Resolving the Disrespect Disconnect

Joe Cantlupe, for HealthLeaders Media , March 8, 2012

"I think nurses believe they could have a voice to make things better, although I think it's misleading to think they can fix it," Kadlick says. "The only true way to do that is to get all the shareholders together to put out a model, and everyone has a voice in planning."

With the advent of healthcare reform, it's a chance for the industry to recognize the evolving role of nurses, Kadlick says.

"When I see the patients coming into the acute care setting, and the baby boomer nurses starting to retire, new nurses are being recruited," Kadlick says. "It's time to be more proactive for nurses with patients and providers.

"Nurses as a whole should take responsibility to be more involved in care coordination; it's that opportunity for us today," Kadlick adds.

This article appears in the February 2012 issue of HealthLeaders magazine.

Joe Cantlupe is a senior editor with HealthLeaders Media Online.
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3 comments on "Resolving the Disrespect Disconnect"

Greg Mercer, MSN (3/9/2012 at 5:35 PM)
AZ Nurse Amanda Trujillo was not only disrespected for her routine patient education and advocacy, she was also fired and her license has been in limbo for a year now. Her education led a patient to seek information regrading hospice, at a potential cost to her employer (Banner Health) of hundreds of thousands of dollars in revenue. The Board of Nursing considering Banner's complaint against Amanda includes at least three members who work for Banner Health. In response to this corruption and the attack on Nurses' ability to advocate and educate patients free of retaliation, we have put up a petition to boycott Arizona until we see some BON changes - please check it out & help us spread the word, next Hearing is 3/19 and AZBON reauthorization is still in the Legislature - we're running out of time on this unusually opportune time for positive change. See and/or Thanks, Greg Mercer, MSN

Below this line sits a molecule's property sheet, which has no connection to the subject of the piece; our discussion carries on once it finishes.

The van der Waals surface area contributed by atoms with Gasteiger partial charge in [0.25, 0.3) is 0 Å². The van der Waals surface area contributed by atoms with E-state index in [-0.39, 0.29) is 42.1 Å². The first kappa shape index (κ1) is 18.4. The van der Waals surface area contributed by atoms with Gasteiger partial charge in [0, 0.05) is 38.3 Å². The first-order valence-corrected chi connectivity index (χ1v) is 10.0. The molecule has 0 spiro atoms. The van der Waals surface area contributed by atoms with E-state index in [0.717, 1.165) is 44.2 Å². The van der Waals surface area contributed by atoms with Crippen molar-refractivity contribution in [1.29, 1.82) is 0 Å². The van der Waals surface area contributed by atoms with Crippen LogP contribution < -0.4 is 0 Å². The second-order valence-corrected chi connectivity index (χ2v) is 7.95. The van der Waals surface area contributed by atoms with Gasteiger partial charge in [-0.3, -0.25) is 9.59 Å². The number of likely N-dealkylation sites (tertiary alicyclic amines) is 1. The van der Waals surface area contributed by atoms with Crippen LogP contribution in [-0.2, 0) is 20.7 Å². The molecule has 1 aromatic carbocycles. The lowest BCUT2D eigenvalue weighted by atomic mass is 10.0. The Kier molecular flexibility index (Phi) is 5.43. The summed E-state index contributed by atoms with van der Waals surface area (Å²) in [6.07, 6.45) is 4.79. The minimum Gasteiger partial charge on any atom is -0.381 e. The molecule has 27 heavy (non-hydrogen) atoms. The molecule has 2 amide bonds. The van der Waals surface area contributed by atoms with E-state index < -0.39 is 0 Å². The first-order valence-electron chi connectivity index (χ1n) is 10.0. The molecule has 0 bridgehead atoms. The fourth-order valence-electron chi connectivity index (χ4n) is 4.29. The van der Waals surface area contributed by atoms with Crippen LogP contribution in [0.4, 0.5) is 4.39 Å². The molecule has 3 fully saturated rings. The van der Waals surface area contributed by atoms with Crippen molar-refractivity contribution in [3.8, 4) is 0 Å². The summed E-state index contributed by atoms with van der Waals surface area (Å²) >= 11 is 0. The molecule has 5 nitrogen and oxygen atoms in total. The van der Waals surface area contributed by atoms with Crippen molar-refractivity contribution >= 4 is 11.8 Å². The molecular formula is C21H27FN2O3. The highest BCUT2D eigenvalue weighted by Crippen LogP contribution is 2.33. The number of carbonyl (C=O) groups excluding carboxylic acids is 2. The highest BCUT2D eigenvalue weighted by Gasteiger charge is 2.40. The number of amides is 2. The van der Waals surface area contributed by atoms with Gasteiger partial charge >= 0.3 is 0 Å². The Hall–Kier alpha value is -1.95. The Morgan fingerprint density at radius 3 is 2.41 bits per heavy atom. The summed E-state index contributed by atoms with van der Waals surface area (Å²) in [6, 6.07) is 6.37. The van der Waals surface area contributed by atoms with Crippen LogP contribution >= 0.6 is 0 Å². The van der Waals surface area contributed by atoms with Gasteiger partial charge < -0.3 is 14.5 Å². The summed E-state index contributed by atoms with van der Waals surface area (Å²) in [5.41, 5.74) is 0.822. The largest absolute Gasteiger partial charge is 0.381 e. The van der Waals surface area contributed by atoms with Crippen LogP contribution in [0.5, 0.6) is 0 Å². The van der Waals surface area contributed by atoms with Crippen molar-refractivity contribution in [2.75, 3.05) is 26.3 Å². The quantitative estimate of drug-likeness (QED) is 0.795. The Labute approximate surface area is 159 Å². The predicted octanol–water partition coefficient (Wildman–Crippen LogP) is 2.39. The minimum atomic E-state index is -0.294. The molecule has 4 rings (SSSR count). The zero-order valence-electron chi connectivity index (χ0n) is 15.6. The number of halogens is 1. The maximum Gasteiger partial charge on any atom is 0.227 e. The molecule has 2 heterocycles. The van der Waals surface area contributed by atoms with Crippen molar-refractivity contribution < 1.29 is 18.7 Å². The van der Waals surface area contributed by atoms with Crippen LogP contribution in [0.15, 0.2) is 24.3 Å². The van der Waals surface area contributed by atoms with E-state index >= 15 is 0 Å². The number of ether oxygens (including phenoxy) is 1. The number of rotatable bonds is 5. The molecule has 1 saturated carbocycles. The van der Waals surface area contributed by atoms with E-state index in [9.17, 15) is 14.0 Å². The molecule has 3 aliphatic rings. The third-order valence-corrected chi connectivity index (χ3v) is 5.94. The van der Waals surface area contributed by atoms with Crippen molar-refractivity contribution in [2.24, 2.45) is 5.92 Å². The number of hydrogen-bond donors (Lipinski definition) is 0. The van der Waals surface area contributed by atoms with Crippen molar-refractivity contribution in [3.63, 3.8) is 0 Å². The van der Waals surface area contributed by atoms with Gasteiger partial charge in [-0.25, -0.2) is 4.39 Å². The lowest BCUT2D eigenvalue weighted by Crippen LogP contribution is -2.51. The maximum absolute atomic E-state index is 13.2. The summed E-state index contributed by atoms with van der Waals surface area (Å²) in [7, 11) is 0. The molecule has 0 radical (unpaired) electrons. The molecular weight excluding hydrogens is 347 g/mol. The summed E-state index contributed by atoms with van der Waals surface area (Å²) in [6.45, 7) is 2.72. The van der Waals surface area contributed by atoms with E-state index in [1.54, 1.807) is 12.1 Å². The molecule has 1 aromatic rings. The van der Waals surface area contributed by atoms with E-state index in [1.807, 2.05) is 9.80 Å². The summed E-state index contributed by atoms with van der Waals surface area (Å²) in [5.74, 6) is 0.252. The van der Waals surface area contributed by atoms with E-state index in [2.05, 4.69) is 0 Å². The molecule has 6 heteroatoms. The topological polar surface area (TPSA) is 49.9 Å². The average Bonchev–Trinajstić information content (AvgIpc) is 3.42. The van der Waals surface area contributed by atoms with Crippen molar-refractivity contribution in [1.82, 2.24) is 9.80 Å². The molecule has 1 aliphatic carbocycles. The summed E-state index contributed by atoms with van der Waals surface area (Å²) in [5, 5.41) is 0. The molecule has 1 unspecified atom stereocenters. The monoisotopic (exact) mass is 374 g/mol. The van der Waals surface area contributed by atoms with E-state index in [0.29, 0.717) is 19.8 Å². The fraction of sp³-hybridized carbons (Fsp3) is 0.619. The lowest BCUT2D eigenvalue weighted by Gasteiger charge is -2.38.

pamben (3/8/2012 at 5:20 PM)
"Women are from Venus, Men are from Mars." I would love to see the survey responses separated by gender. I suspect male nurses do not feel disrespected; and female nurses working with female physicians have a lower level of disrespect than when working with male nurses. If we have trouble making the communication work in intimate relationships, why do we expect the perception to be different at work? As a female physician I often feel disrespected by male colleagues, until I watch their interaction with other docs, I get the same treatment they disrespect meant. Dr. B

Bill (3/8/2012 at 4:54 PM)
I agree that there is a disconnect between what nurses perceive and what doctors think they they are communicating in their interactions with nurses. If nursing education included a rotation with physician residents, nurses would understand that increasingly demands on physicians require that they are given vital information and patient assessment quickly and accurately. What a nurse may perceive as rudeness or arrogance is simply a necessity in delivering the right care at the right time. If nursing education included a rotation with physicians and house staff (which podiatrists, chiropractors, and oral surgeons have all done at my teaching institution) nurses would have a much better understanding of why we do what we do. We are not arrogant, just overburdened.




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